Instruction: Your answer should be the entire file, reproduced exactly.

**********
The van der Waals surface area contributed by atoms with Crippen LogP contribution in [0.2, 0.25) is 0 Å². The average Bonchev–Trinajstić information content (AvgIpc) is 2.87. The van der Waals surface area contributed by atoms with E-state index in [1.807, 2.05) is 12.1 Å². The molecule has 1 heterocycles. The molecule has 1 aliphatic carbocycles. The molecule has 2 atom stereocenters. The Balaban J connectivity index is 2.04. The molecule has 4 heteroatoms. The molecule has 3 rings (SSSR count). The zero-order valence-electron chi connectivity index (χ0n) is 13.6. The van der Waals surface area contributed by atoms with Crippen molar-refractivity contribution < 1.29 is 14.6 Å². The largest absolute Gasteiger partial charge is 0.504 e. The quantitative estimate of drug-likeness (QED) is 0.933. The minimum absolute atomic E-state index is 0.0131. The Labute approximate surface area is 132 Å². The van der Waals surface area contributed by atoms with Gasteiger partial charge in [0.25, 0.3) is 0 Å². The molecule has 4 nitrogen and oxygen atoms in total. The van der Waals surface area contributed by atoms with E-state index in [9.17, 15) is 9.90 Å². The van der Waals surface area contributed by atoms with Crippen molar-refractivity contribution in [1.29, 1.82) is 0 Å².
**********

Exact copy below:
The van der Waals surface area contributed by atoms with Crippen LogP contribution in [0.2, 0.25) is 0 Å². The average Bonchev–Trinajstić information content (AvgIpc) is 2.87. The van der Waals surface area contributed by atoms with E-state index in [1.807, 2.05) is 12.1 Å². The molecule has 1 heterocycles. The molecule has 1 aliphatic carbocycles. The molecule has 2 atom stereocenters. The Balaban J connectivity index is 2.04. The molecule has 4 heteroatoms. The molecule has 3 rings (SSSR count). The zero-order valence-electron chi connectivity index (χ0n) is 13.6. The van der Waals surface area contributed by atoms with Crippen molar-refractivity contribution < 1.29 is 14.6 Å². The largest absolute Gasteiger partial charge is 0.504 e. The quantitative estimate of drug-likeness (QED) is 0.933. The minimum absolute atomic E-state index is 0.0131. The Labute approximate surface area is 132 Å². The van der Waals surface area contributed by atoms with Gasteiger partial charge in [0.25, 0.3) is 0 Å². The molecule has 4 nitrogen and oxygen atoms in total. The van der Waals surface area contributed by atoms with E-state index in [9.17, 15) is 9.90 Å². The van der Waals surface area contributed by atoms with Crippen molar-refractivity contribution in [1.29, 1.82) is 0 Å².